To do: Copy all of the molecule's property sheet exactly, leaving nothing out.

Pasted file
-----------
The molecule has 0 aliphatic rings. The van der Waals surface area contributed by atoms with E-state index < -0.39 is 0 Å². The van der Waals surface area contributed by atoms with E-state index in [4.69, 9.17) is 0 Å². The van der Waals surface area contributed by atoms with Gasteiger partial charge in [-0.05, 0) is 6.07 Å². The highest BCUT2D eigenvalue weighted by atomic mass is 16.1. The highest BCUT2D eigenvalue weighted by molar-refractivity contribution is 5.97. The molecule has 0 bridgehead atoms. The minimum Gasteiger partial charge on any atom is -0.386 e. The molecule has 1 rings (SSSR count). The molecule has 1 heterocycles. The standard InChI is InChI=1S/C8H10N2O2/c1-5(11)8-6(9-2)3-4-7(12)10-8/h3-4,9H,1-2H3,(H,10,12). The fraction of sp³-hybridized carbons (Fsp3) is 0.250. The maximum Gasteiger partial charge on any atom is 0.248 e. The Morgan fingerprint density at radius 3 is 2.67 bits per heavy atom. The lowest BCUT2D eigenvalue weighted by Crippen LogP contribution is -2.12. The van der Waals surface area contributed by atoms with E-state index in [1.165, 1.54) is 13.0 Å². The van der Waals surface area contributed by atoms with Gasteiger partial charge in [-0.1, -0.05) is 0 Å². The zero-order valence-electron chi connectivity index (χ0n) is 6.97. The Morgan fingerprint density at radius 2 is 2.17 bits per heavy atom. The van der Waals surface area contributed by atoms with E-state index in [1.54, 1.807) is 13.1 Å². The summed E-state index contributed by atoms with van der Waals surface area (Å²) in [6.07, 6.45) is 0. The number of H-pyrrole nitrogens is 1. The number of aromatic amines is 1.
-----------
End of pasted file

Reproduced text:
The molecule has 0 aliphatic rings. The van der Waals surface area contributed by atoms with E-state index < -0.39 is 0 Å². The van der Waals surface area contributed by atoms with E-state index in [4.69, 9.17) is 0 Å². The van der Waals surface area contributed by atoms with Gasteiger partial charge in [-0.05, 0) is 6.07 Å². The highest BCUT2D eigenvalue weighted by atomic mass is 16.1. The highest BCUT2D eigenvalue weighted by molar-refractivity contribution is 5.97. The molecule has 0 bridgehead atoms. The minimum Gasteiger partial charge on any atom is -0.386 e. The molecule has 1 rings (SSSR count). The molecule has 1 heterocycles. The standard InChI is InChI=1S/C8H10N2O2/c1-5(11)8-6(9-2)3-4-7(12)10-8/h3-4,9H,1-2H3,(H,10,12). The fraction of sp³-hybridized carbons (Fsp3) is 0.250. The maximum Gasteiger partial charge on any atom is 0.248 e. The Morgan fingerprint density at radius 3 is 2.67 bits per heavy atom. The lowest BCUT2D eigenvalue weighted by Crippen LogP contribution is -2.12. The van der Waals surface area contributed by atoms with E-state index in [1.165, 1.54) is 13.0 Å². The van der Waals surface area contributed by atoms with Gasteiger partial charge in [-0.1, -0.05) is 0 Å². The zero-order valence-electron chi connectivity index (χ0n) is 6.97. The Morgan fingerprint density at radius 2 is 2.17 bits per heavy atom. The van der Waals surface area contributed by atoms with E-state index in [1.54, 1.807) is 13.1 Å². The summed E-state index contributed by atoms with van der Waals surface area (Å²) in [6.07, 6.45) is 0. The number of H-pyrrole nitrogens is 1. The number of aromatic amines is 1.